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Downtown Minneapolis’s mainstay rock club the Fine Line Music Café has been sold to the owners of velvet-rope dance and drink bars Aqua and Elixir. The deal has been in the works for months and was finally confirmed in a short notice tacked onto the club’s website. It reads:
The Fine Line Music Café will be under new ownership and management efffective August 6th. The new business will be part of Minneapolis Event Centers operated by Entourage Events Group.
Talking about the pending deal a few weeks ago, Fine Line owner Dario Anselmo listed several reasons why he wanted to unload the club. They included the fact that he recently turned 50 (“I’m too old to run a club,” he quipped) to the loss of the club’s longtime talent booker Kim King last summer (who switched to the Cabooze and tour managing).
He also detailed his love/hate relationship with the Warehouse District, where many bars and restaurants have come and gone in recent years despite the construction of Target Field. Anselmo still owns the building that houses the Fine Line and will thus be involved in a landlord capacity.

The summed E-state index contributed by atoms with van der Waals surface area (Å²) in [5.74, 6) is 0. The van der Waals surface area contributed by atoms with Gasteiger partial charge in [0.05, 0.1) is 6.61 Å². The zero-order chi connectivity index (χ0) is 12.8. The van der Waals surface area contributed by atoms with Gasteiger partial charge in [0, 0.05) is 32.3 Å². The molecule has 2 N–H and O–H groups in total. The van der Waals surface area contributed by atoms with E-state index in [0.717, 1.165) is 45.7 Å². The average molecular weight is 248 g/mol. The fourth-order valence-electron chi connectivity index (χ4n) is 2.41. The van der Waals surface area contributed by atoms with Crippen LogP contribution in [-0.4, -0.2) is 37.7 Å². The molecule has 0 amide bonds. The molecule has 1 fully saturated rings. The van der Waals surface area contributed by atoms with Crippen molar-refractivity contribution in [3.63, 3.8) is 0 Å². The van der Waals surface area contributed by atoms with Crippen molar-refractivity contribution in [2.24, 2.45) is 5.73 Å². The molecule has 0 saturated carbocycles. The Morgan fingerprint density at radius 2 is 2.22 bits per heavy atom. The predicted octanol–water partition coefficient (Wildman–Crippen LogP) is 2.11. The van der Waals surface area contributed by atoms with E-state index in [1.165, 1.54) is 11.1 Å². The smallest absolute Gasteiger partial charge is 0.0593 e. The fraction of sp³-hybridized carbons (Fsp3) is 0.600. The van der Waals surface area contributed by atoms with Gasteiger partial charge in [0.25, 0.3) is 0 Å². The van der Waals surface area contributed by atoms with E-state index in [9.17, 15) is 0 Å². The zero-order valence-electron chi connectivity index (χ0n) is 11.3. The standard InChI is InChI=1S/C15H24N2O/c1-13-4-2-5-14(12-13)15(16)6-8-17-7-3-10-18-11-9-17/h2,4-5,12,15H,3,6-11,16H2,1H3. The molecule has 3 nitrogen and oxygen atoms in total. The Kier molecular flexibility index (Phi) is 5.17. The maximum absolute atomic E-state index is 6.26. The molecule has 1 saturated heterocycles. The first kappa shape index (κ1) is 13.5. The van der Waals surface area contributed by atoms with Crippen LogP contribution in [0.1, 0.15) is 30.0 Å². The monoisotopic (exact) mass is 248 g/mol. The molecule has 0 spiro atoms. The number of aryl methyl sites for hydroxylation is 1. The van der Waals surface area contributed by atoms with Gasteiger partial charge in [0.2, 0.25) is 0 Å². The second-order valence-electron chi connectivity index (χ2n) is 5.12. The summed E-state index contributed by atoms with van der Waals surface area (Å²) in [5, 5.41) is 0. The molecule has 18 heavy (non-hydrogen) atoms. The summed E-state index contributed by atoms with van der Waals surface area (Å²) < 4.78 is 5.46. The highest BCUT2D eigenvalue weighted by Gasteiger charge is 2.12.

“I’ve tried for a long time not to be pessimistic about the Warehouse District, but it’s hard to be optimistic anymore,” said Anselmo, a former president of the Warehouse District Business Association.
Calls to the club’s new owners, brothers Jado and Steve Hark, have not been returned. Anselmo said the Harks hope to continue the Fine Line’s live music tradition, but they also plan to ramp up the private-party business there. Corporate events and private shindigs are a cornerstone of the Harks’ Entourage Events Group and a staple at their other clubs.
“Those guys have more experience on [the private party] front than I did, and that’s essential,” Anselmo said, noting that the nearby Epic nightclub and the Varsity Theater largely owe their longevity to private events and not their live music calendar. Said Anselmo, “The live music business has gotten to be pretty expensive one to be in.”